Let’s face it. The first computer I used, an IBM Compatible did not have a mouse. In my younger days, I also used the Commodore 64 which had a GUI and a joystick and later I also had the chance to use Apple. Through the years, while moving from desktops to laptops which had trackballs, and TrackPoint (the little red dot between the G and H keys) and the modern day multi-touch trackpad, there’ve been a lot of variations available for how we point at the screen. But there have been little variations available for how we type. In fact, many attempt at creating virtual keyboards have been a failure, because they lack the tactile feel users are looking for, while typing in text on the console of the computer.
As of today, while I use my computer which has a multi-touch trackpad, I usually keep a substitute bluetooth mouse at my workstations, both in office and at home, to quickly enable me to point precisely and remain efficient while working. In contrast, I cannot imagine, the drain on efficiency, if I were to use a device that did not allow me to use a pointing device such as the mouse. Typically, I like to reduce the use of a pointing device as much as possible, which has been highly possible until the older versions of Microsoft Office on Windows computers, but off late, I find the evolution of all applications become more mobile centric, and geared towards user interaction using touch-screen interfaces.
This means, that the end user typically loses efficiency with each passing generation of software, especially users like me, who are more used to a keyboard and mouse while writing a blog article such as this, or while programming code.
At the same time though, there’s a development taking place. The desktop browser and the operating environment, is increasingly becoming integrated with the smartphone, and also much more social. For example, on my Mac desktop that runs Mavericks, I have software that integrates iMessage and FaceTime seamlessly from my mobile devices, and allows me to communicate without the interruption of having to pick up my device to make a call or send a message. I have a host of applications running on my mobile phone, but then I also have many of those applications available for the desktop environment, including some of the messengers which are now having seamless desktop integration, as well as news websites that provide push notifications to me at my desk.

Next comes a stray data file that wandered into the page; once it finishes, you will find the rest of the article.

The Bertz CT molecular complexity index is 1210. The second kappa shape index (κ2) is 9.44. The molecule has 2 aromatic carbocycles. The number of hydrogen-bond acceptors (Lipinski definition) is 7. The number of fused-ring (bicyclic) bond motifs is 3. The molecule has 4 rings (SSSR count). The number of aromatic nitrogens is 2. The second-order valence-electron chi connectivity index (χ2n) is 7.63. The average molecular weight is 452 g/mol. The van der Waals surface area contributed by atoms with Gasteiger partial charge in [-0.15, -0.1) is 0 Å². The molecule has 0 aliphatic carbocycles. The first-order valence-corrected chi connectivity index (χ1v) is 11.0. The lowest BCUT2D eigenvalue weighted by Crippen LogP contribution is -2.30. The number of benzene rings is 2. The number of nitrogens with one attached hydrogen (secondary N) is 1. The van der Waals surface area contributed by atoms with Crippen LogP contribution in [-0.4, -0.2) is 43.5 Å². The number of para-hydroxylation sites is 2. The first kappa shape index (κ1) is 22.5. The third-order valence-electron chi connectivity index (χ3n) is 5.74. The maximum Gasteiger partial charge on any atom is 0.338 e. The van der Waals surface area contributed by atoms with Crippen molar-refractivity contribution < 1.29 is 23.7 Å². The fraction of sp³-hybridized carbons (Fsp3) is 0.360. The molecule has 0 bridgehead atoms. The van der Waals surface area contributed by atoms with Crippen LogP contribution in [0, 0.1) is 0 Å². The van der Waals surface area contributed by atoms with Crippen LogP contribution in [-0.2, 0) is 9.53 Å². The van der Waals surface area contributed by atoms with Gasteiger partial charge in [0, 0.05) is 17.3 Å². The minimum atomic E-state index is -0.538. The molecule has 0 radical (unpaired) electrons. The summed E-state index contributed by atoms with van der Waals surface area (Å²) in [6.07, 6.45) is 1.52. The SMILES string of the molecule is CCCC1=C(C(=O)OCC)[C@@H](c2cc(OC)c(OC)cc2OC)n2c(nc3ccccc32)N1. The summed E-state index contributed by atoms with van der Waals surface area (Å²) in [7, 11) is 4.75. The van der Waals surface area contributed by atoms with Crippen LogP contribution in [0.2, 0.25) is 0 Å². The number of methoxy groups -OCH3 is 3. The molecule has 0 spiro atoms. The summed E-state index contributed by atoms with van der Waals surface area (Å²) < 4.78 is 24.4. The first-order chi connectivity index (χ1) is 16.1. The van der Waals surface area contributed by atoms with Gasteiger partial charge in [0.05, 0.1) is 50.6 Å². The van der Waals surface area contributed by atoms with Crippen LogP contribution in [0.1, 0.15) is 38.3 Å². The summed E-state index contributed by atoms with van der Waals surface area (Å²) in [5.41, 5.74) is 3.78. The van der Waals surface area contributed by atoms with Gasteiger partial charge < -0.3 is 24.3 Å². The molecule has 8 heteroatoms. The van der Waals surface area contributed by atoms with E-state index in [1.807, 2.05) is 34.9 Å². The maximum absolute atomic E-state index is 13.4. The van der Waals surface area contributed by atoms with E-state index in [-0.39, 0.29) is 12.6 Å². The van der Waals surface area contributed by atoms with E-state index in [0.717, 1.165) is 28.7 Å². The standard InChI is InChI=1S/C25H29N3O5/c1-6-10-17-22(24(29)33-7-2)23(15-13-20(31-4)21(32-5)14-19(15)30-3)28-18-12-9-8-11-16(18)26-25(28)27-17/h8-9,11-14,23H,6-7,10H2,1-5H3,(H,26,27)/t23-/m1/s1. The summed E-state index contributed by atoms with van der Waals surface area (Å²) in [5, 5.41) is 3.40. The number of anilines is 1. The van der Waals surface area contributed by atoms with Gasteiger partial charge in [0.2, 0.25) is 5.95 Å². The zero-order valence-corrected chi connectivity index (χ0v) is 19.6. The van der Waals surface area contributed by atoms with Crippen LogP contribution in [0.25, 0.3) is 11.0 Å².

Yes, push notifications once again. What push notifications do for me on the desktop are, reduce the need for me to pick up my mobile phone each time I receive a news update that I would like to read. Instead, I get the notification on the corner of my screen and it does not intrude into what I am doing through the day. In case, it so happens that I do not wish to receive notifications during a particular time, like when I am running a presentation, then I can switch my laptop to the Do Not Disturb mode.
This all sounds good as long as the laptop maintains its flexibility to provide me with the command line interface, flexible UIs that are not provided by mobile and semi-mobile (tablet) platforms, which provide me better ergonomics (yeah, that’s what we’ve been discussing all through) and faster access to being to either express myself, write code or perform the traditional operations that I have always used a computer for. I know, future generations may not particularly agree with what I am saying, but then there is the space for geeks and nerds, who are not happy being end users all the time. Question now is, is there a space emerging for an alternate operating system / environment that brings together the quirkiness of an “appified” environment, like the iOS while also providing the foundation of connect that a conventional UNIX environment which programmers love? This will have to be seen.